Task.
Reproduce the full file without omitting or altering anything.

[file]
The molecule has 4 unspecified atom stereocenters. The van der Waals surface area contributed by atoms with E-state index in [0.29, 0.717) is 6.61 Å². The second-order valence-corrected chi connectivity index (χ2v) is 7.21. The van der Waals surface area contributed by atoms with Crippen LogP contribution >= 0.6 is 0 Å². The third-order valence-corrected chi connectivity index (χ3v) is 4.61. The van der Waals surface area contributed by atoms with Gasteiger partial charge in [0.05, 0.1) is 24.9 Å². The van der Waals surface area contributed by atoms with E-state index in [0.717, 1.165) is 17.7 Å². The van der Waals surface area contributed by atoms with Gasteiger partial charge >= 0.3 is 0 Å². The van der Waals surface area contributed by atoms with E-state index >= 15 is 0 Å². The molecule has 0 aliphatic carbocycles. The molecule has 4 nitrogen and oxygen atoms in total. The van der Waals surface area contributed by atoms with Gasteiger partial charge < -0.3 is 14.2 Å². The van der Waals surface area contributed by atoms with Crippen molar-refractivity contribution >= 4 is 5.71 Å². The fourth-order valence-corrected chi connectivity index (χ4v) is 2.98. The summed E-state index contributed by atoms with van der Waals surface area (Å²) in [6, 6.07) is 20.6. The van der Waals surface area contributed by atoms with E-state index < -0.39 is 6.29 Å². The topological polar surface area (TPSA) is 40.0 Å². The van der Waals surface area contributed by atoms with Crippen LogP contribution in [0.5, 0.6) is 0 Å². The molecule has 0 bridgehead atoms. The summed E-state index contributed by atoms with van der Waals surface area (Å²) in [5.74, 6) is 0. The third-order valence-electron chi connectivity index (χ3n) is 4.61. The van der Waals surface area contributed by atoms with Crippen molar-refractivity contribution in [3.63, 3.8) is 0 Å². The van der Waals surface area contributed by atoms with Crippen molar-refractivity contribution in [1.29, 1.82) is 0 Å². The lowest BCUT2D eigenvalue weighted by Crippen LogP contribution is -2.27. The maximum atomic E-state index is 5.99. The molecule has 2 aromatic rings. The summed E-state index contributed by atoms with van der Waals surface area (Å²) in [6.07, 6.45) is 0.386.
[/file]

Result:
The molecule has 4 unspecified atom stereocenters. The van der Waals surface area contributed by atoms with E-state index in [0.29, 0.717) is 6.61 Å². The second-order valence-corrected chi connectivity index (χ2v) is 7.21. The van der Waals surface area contributed by atoms with Crippen LogP contribution >= 0.6 is 0 Å². The third-order valence-corrected chi connectivity index (χ3v) is 4.61. The van der Waals surface area contributed by atoms with Gasteiger partial charge in [0.05, 0.1) is 24.9 Å². The van der Waals surface area contributed by atoms with E-state index in [0.717, 1.165) is 17.7 Å². The van der Waals surface area contributed by atoms with Gasteiger partial charge >= 0.3 is 0 Å². The van der Waals surface area contributed by atoms with E-state index >= 15 is 0 Å². The molecule has 0 aliphatic carbocycles. The molecule has 4 nitrogen and oxygen atoms in total. The van der Waals surface area contributed by atoms with Gasteiger partial charge < -0.3 is 14.2 Å². The van der Waals surface area contributed by atoms with Crippen molar-refractivity contribution >= 4 is 5.71 Å². The fourth-order valence-corrected chi connectivity index (χ4v) is 2.98. The summed E-state index contributed by atoms with van der Waals surface area (Å²) in [6, 6.07) is 20.6. The van der Waals surface area contributed by atoms with E-state index < -0.39 is 6.29 Å². The topological polar surface area (TPSA) is 40.0 Å². The van der Waals surface area contributed by atoms with Crippen LogP contribution in [0.5, 0.6) is 0 Å². The molecule has 0 bridgehead atoms. The summed E-state index contributed by atoms with van der Waals surface area (Å²) in [5.74, 6) is 0. The third-order valence-electron chi connectivity index (χ3n) is 4.61. The van der Waals surface area contributed by atoms with Crippen molar-refractivity contribution in [3.63, 3.8) is 0 Å². The van der Waals surface area contributed by atoms with Crippen molar-refractivity contribution in [1.29, 1.82) is 0 Å². The lowest BCUT2D eigenvalue weighted by Crippen LogP contribution is -2.27. The maximum atomic E-state index is 5.99. The molecule has 2 aromatic rings. The summed E-state index contributed by atoms with van der Waals surface area (Å²) in [6.07, 6.45) is 0.386.